Phillip Frost is among the top insider buyers in the U.S. as the pharmaceutical billionaire props up the shares of two of his companies following an acquisition agreement that has been contested by some investors.
Opko Health Inc. (OPK), based in Miami, and Israeli drugmaker Prolor Biotech Inc. (PBTH) ranked among the top 30 companies in the U.S. by insider buying activity for the week ended May 10, according to data compiled by Bloomberg. Frost, who is the biggest shareholder in both, has been buying as Opko agreed to buy Prolor for about $480 million on April 24.
Keeping the share prices from falling may help Frost win approval for the deal from Prolor shareholders, said Raghuram Selvaraju, managing director and head of health-care equity at Aegis Capital in New York. The purchase will give Opko a long-acting version of human growth hormone that’s entering the final stage of clinical trials and secures a technology that can be applied to a variety of conditions, Frost said in April.
“When he is buying shares actively it signals to the investor community that there’s a deep-pocketed insider who believes in the company,” Selvaraju said. “It’s hard to bet against him because he has a proven track record. Since there is no collar on the deal, if Opko shares were to fall dramatically, investors would get screwed.”
Collar agreements, an arrangement in a takeover that protects shareholders in the target company from a significant decline in the share price of the acquirer, are used when deals are financed with stock rather than cash. Opko agreed in April to pay Prolor holders 0.9951 of its shares for each Prolor share.
“I’m buying stock in Opko because I have been buying the stock almost every day for several years,” Frost said by telephone from Miami. “I think Opko’s shares offer good value. As for Prolor shares, I am buying them quite simply because it’s like buying Opko shares at a discount.”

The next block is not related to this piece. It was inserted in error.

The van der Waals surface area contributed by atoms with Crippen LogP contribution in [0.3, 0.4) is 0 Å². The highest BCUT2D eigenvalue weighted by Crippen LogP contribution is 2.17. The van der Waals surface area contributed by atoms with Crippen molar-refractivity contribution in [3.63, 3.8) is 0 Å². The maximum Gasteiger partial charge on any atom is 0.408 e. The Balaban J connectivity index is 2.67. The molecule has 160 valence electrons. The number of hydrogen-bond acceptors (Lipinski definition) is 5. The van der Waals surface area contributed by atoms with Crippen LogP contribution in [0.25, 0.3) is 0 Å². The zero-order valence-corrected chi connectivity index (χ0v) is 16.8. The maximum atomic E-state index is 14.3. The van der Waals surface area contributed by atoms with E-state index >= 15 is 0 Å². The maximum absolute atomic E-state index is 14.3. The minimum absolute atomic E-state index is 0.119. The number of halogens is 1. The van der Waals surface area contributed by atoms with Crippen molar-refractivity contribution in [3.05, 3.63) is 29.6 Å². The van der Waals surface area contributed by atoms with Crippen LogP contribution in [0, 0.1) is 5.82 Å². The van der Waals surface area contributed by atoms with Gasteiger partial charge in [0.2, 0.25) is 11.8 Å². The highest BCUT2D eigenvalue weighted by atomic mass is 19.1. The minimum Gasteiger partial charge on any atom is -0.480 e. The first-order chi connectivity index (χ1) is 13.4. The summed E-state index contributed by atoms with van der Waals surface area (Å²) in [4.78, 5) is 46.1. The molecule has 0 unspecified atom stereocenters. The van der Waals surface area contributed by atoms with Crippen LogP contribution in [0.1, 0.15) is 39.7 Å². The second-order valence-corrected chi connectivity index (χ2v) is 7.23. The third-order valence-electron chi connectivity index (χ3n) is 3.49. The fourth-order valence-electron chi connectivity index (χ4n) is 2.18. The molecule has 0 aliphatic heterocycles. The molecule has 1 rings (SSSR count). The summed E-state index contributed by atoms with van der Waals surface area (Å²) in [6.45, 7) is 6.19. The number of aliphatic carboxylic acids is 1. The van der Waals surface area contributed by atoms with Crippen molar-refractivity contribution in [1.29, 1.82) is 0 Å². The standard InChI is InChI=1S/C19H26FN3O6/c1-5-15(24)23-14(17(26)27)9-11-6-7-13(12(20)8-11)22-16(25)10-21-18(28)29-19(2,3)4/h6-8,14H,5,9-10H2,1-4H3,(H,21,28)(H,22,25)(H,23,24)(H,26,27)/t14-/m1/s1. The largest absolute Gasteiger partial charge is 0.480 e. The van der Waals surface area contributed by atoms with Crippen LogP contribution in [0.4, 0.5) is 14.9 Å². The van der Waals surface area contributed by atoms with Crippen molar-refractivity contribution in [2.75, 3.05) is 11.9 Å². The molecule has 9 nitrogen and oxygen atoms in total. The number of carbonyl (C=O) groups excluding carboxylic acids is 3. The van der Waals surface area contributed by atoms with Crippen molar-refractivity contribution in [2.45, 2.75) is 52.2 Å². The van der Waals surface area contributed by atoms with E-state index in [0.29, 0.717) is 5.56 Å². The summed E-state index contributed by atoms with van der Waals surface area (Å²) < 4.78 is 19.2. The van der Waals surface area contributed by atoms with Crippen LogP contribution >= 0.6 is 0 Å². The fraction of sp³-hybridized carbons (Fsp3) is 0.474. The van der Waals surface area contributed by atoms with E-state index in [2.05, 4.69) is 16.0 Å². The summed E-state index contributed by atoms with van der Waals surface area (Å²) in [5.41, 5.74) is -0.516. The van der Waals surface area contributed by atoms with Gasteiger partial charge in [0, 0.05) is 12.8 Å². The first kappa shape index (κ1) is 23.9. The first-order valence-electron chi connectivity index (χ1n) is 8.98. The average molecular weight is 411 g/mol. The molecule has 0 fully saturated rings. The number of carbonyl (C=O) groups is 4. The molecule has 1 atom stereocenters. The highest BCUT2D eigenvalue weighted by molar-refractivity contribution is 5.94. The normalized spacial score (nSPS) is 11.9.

The agreement valued Prolor at about $7 a share when it was announced. A slump in Opko’s stock to a closing low of $6.41 on May 1 reduced the value to Prolor holders to $6.38 a share. Opko shares have since risen 9.4 percent, lifting the value back to close to $7 per Prolor share.
Prolor fell 1.4 percent to close at $6.34 yesterday. Opko fell 1.7 percent to close at $7.01.
The deal has come under criticism from shareholders including Miami-based private investor Jose Canto, who said Prolor could have attracted higher bids if it waited for drug development to advance into later stages.
Oppenheimer & Co., a New York-based investment bank, advised Prolor’s independent directors that the stock-swap offer was fair. At least five law firms announced they were seeking investors to file a class-action lawsuit on grounds that Frost’s involvement in both companies posed a conflict of interest.
“I was very, very careful not to participate in any of the discussions or negotiations,” Frost said. “Prolor has some very good products under development and we can make available to them a whole medical team in Opko which can readily assist in the design of the trials.”
Short sellers, who sell borrowed shares and hope to profit by buying them back at lower prices, have increased their bets against Opko. The short-interest ratio, the number of shares sold short divided by daily volume, climbed from 6.1 at the end of January to 19.2 at the end of April, according data compiled by Bloomberg. The interest is still below a August 2012 high of 43.
From April 24 through May 14, Frost bought about $4 million of Opko shares, according to the Washington Service. He purchased about $630,000 of Prolor shares from April 30 through May 14
Frost, the chairman of Teva Pharmaceutical Industries Ltd. (TEVA), owns about 37 percent of Opko and 20 percent of Prolor, which is based in Nes Ziona, Israel. After selling Ivax Corp. to Teva for $7.4 billion in 2006, Frost and his associates began assembling Opko, a health-care holding company for diagnostic equipment and medical products. Opko shares have gained 46 percent this year.
“This deal is essential for Phil,” said Aegis Capital’s Selvaraju. “He sees Prolor as the potential jewel in Opko’s crown. It paves the way for what might eventually be the sale of Opko to a larger pharmaceutical company.”
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